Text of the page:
Breakfast of Champions: 1/30
DAILY DISH: WHAT'S NEW AROUND THE SITE
The Slumlord of South Minneapolis, Jonathan Kaminsky's feature this week, uses the power of the Web in a way that I wish more investigative projects would. Many of the facts in the story can be corroborated by supporting legal documents, and within the story you can find links to image files that verify important facts.
Also, we created an interactive map of properties owned by the story's subject, Spiros Zorbalas.
A small version of that map is here:
View Larger Map
The end of an era has come. Dara Moskowitz Grumdahl has penned her final column for us, and it's of course a must read. We wish Dara all the best for her great work over the years, and we're excited to begin our new, expanded food coverage with Rachel Hutton, James Norton and Bridgette Reinsmoen.
Ever want to be a porn star? Patrick Strait tried to become one when he visited the Adult Video Awards. He came up, uh, short. If you catch my meaning.
Drama in local Spanish language media: Kaminsky's story about Radio Rey and upstart challenger La Invasora contains several intriguing elements, including the following:
[Radio Rey owner Guadalupe "Don Lupe"] Gonzalez also charged that during their confrontation in his office, [Alberto] Monserrate, [owner of Latino Communications Network] "got inches away from my face" and said he "was going to start a war," according to Gonzalez's affidavit.
Monserrate, as the story notes, categorically denies this. Pity. We need more of this in Twin Cities media. Just last week I said this self-same thing to the people who put out the Kingfield Neighborhood Newsletter.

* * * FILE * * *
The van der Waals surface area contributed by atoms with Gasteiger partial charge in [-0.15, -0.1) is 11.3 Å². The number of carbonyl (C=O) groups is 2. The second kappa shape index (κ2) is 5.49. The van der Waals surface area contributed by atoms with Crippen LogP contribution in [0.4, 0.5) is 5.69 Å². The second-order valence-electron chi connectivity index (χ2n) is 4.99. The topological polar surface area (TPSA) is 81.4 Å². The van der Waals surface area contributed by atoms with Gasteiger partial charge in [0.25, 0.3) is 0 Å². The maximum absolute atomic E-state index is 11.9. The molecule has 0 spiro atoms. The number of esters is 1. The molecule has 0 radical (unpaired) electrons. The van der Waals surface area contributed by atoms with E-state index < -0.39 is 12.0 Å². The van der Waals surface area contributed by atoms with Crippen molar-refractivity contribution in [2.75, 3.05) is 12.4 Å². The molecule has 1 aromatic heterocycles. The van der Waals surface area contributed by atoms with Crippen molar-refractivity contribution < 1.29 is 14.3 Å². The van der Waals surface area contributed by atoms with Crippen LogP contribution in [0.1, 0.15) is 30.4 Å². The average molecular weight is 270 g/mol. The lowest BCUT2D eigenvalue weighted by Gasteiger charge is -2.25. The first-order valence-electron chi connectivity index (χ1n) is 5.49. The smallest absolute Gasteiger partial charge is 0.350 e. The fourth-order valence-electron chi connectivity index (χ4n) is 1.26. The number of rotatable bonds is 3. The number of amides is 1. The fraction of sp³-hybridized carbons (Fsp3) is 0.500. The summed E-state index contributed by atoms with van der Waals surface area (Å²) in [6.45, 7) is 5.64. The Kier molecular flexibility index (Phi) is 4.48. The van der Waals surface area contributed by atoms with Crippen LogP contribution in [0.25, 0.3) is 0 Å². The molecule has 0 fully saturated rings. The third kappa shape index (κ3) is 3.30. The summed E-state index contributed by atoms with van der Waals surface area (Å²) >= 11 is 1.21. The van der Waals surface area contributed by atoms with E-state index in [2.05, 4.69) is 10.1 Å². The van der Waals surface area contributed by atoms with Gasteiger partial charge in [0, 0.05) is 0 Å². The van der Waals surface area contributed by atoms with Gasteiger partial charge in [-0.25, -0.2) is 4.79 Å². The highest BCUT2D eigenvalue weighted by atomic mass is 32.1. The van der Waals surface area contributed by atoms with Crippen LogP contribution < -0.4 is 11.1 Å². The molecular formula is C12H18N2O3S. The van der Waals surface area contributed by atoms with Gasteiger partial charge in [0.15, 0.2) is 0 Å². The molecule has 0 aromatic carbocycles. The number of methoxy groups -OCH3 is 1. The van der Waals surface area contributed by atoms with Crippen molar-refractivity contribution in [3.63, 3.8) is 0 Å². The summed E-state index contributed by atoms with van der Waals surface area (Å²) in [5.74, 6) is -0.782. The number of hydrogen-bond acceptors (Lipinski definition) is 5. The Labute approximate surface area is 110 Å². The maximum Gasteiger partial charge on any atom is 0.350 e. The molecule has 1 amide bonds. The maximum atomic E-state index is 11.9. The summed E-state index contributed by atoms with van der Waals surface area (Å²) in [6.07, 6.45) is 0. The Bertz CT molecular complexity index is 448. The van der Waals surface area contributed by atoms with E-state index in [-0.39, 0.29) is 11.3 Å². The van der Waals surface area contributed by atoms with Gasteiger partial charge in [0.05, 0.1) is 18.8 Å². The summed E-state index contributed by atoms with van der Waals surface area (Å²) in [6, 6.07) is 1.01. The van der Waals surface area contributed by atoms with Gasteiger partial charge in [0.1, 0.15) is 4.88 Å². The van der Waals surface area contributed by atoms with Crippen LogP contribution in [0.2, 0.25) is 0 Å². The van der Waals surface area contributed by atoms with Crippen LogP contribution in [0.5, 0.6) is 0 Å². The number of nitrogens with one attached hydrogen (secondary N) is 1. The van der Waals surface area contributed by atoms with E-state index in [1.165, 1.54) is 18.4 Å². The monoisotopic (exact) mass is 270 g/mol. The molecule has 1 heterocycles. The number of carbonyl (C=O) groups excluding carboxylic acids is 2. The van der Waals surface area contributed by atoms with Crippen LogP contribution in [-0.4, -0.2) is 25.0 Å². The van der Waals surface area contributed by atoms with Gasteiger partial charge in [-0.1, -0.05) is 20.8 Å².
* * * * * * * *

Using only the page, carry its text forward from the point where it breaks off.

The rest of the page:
National talk of why infrastructure is such a crucial issue comes from the NYT's Bob Herbert, who cites the 35W bridge collapse as his central example. Herbert explains why funding infrastructure projects is one of the best investments America can make in its future.
You know about our expanded food content that debuts next month. Here's another, smaller scale new project: Nate Patrin and others are going to begin regularly reviewing video games for us. Nate's first crack at this -- which might result in a dedicated blog at some point after March -- is the latest in the Burnout series of racing games. It's an extensive, in-depth review with screenshots, and we're going to try to do more of these longer posts.
Another exciting new initiative is going to pop up in the next week, related to local arts. Stay tuned.
I cannot tell you how happy I am that Bam Bam the monkey will be spared. If I thought he'd get along with my dogs, I'd adopt him myself.
The best pitcher in baseball was traded. By us. To the Mets. For less than the Mariners are giving up for Erik Bedard. I'm putting my bankroll on local Prozac futures.
Elephants in the Room saw another primary liveblog. It (thankfully) didn't take as long as we'd feared to find a winner. Three of yesterday's posts from Elephants that I think are worth revisiting are Jeff Severns Guntzel's remembrance of Rudy on race issues, this post highlighting John McCain's devastating attack ad on Mitt Romney and my review of the concession speeches.
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